Tuesday, January 27, 2009

CYBER FYBER....The Future!

CYBER FYBER was a tremendous success. I've decided to mount CYBER FYBER 2! The exhibition is scheduled from January 7 - 19, 2010 at Gallery 80808/Vista Studios.


There is no possible way that I could force myself to do the same thing. CYBER FYBER 2 must be an evolution of the ideas, connections, and concepts from this year. It will still focus on the supportive, global community of fiber artist using the Internet for inspiration and conectivity. I would like the main gallery to feature an international juried exhibit. To this end, I'm already seeking sponsors for significant awards and will be learning about securing quality jurors. I would like to include fiber postcards too....but not traded ones. I would also like to create an installation.

Below are some of my thoughts. I've written this as an email to a close cyber friend and am now sharing these ideas. I want feedback.....ideas, suggestions, new concepts, and comments....basically BRAINSTORMING!

From my recent email:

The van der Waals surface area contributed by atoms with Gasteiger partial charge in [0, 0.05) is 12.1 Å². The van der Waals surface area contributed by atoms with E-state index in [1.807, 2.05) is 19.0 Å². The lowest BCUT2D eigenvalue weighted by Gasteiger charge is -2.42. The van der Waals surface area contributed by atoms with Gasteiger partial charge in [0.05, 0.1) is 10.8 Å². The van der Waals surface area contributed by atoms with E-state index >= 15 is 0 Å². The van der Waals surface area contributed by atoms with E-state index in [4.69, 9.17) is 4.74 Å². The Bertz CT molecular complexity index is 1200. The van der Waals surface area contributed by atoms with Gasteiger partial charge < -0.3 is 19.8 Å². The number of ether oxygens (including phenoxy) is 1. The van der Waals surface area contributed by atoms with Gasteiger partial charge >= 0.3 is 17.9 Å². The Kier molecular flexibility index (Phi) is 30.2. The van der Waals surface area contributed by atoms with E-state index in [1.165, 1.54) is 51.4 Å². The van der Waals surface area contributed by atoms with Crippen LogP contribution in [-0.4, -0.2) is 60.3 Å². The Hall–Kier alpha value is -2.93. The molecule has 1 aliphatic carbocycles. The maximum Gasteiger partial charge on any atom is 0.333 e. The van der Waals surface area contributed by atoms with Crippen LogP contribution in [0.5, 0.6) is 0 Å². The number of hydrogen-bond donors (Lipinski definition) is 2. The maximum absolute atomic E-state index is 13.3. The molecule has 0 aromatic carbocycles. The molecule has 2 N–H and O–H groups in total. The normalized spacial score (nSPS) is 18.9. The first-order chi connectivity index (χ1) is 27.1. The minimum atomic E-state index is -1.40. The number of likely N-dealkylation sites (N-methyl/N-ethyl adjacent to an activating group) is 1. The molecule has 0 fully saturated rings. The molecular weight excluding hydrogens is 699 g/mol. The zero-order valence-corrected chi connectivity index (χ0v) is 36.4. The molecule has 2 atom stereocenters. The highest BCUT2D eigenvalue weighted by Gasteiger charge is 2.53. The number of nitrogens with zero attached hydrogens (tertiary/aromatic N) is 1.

The main gallery during CYBER FYBER was devoted to the work of the invitational artists. As you know, I selected artists who represented a unique benefit to the Internet world of fiber arts. This was great. The signage included all the reasons for each person's inclusion. I think everyone who walked through the gallery "got it". Next year, however, I'd like the main gallery to evolve into a juried exhibit....the "best of the best" sort of thing. Having submitted for such exhibits, I'm familiar with how this should operate. I'm also aware that in order to attract truly high quality artists, I need substantial prizes and really qualified jurors. This will take MONEY. I'm thinking $1500 for first place; $1000 for second; and $500 for third. There will have to be a few $100 honorable mentions. I'm not sure how much jurors cost but I'm hoping $500 each....for 2 jurors.